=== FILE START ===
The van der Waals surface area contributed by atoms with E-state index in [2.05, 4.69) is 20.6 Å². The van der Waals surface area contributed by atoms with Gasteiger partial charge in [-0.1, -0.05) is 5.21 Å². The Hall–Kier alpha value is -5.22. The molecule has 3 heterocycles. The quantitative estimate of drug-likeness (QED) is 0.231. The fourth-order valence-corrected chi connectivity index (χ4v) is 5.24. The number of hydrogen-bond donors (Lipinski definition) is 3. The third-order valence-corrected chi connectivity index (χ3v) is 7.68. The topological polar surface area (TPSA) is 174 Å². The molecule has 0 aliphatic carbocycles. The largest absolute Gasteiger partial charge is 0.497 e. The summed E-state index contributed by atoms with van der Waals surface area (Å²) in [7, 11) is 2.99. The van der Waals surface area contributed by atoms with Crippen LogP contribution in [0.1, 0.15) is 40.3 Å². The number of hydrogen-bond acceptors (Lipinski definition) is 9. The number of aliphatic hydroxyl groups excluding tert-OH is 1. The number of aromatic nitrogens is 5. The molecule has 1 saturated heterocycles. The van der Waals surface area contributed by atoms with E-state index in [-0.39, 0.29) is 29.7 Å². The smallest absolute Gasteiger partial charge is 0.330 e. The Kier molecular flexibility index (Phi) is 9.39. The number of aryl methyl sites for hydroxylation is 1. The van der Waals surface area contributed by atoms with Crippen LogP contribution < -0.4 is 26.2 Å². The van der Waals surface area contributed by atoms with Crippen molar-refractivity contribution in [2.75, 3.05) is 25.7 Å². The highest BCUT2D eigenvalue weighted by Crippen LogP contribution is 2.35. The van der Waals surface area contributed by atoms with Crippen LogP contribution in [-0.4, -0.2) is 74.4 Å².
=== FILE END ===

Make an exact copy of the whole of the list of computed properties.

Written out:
The van der Waals surface area contributed by atoms with E-state index in [2.05, 4.69) is 20.6 Å². The van der Waals surface area contributed by atoms with Gasteiger partial charge in [-0.1, -0.05) is 5.21 Å². The Hall–Kier alpha value is -5.22. The molecule has 3 heterocycles. The quantitative estimate of drug-likeness (QED) is 0.231. The fourth-order valence-corrected chi connectivity index (χ4v) is 5.24. The number of hydrogen-bond donors (Lipinski definition) is 3. The third-order valence-corrected chi connectivity index (χ3v) is 7.68. The topological polar surface area (TPSA) is 174 Å². The molecule has 0 aliphatic carbocycles. The largest absolute Gasteiger partial charge is 0.497 e. The summed E-state index contributed by atoms with van der Waals surface area (Å²) in [7, 11) is 2.99. The van der Waals surface area contributed by atoms with Crippen LogP contribution in [0.1, 0.15) is 40.3 Å². The number of hydrogen-bond acceptors (Lipinski definition) is 9. The number of aliphatic hydroxyl groups excluding tert-OH is 1. The number of aromatic nitrogens is 5. The molecule has 1 saturated heterocycles. The van der Waals surface area contributed by atoms with E-state index in [-0.39, 0.29) is 29.7 Å². The smallest absolute Gasteiger partial charge is 0.330 e. The Kier molecular flexibility index (Phi) is 9.39. The number of aryl methyl sites for hydroxylation is 1. The van der Waals surface area contributed by atoms with Crippen LogP contribution < -0.4 is 26.2 Å². The van der Waals surface area contributed by atoms with Crippen molar-refractivity contribution in [2.75, 3.05) is 25.7 Å². The highest BCUT2D eigenvalue weighted by Crippen LogP contribution is 2.35. The van der Waals surface area contributed by atoms with Crippen LogP contribution in [-0.4, -0.2) is 74.4 Å².